JC Music Videos
While I'm at it, I'll promote my friends further by posting the link to their Youtube page, which has 5 new music videos that they produced while we were in Kenya. All of the music is original, positive and deep. It's good quality stuff produced on cheap equipment. You can also listen to a large collection of their music here on Soundclick.
Life at the Holy Gardens
"Holy Gardens" is the name of the volunteer center where the JCs and I spent most of our time in Western Kenya. It is a lovely place situated across from the bustling open markets of a small village called Shinyalu in the remote rural area of the Kakamega District. The city of Kisumu (located on the shores of the famous Lake Victoria) is about 2 hours away on bumpy (treacherous in their bumpiness!) dirt roads.
Life in rural Kenya is much different to the materialistic culture we take for granted in the wealthy West. In Kenya, life is simple, almost nothing is wasted and dust covers everything. Being barefoot or wearing flip-flops is the norm, chickens, cows and pigs can be seen roaming the roads and children with no entertainment systems or video games are happy and have fun.
While in Kenya, my friends and I involved ourselves in several different projects that the center is engaged in. My favorite activity was the Easy English Program, in which we would go to the small, poor schools in surrounding villages to help teach English using a series of books and flashcards that my friend Dave created years and years ago in India. On the right is my friend Kim, having a student read one of the books aloud.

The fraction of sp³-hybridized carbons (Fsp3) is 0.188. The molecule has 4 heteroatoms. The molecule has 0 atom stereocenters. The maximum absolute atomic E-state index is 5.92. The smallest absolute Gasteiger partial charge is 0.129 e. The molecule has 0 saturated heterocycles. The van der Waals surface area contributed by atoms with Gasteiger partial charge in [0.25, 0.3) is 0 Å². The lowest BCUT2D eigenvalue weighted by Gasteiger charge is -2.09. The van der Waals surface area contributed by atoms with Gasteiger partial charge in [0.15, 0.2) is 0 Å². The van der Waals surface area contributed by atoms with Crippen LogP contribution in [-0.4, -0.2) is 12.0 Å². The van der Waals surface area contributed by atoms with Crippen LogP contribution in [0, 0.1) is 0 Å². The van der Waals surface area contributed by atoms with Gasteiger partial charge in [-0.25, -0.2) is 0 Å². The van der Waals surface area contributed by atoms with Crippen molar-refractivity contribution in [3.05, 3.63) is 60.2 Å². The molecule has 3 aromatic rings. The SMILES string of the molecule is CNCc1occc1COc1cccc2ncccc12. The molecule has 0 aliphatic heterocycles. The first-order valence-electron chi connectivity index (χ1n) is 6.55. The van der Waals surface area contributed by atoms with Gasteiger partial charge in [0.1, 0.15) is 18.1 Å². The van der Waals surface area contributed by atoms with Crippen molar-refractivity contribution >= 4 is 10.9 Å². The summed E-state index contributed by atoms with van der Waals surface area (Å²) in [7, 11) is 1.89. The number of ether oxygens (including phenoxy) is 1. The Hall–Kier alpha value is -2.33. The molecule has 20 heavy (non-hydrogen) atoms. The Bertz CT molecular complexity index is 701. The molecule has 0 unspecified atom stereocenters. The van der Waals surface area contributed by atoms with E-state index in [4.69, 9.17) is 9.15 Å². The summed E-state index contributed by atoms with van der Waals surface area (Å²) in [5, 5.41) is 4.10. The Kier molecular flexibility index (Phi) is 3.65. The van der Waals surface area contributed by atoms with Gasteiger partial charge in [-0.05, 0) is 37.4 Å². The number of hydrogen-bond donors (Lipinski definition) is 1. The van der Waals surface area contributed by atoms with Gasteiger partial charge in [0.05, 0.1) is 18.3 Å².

Another thing we worked on is a new permaculture garden that was beginning to really spring up before I left. Digging, planting and watering was a large and enjoyable part of my experience.
There are many, many things I could say about my time in Kenya and my thoughts on the poverty and way of life I witnessed. I have a lot to say about the inbalance of wealth in the world, too... which was clearly displayed in my mental comparison of the place I grew up (the US) and the place I have taken in my heart as "home" (Kenya). But I will share those thoughts another time.
Life in Pasadena
While in Los Angeles, I have been trying to get involved in different ways of sharing the dream of a better world. I pass out literature ("positive propaganda") with a Freegan/Christian bent and seek to volunteer my time. I have made many new friends and interesting people. One thing I have been really enjoying is the "Dumpster Meetups" my friend Eric has been organizing. We have been scheduling a time for people to meet at a certain place, and then gone bin-raiding. Often there are a few "newbies", which is always great fun. The events (there have been three since I have been here, I think) have been great sucesses, with every attendee getting a large share of the perfectly good food that we "rescue" from the wasteful clutches of the landfill-destined dumpsters behind our favorite market.
I have been brainstorming and have plans for more fun things to do to make people think. I am also contemplating going traveling again, possibly with Zero Currency Man. Tune in soon to see how it all plays out!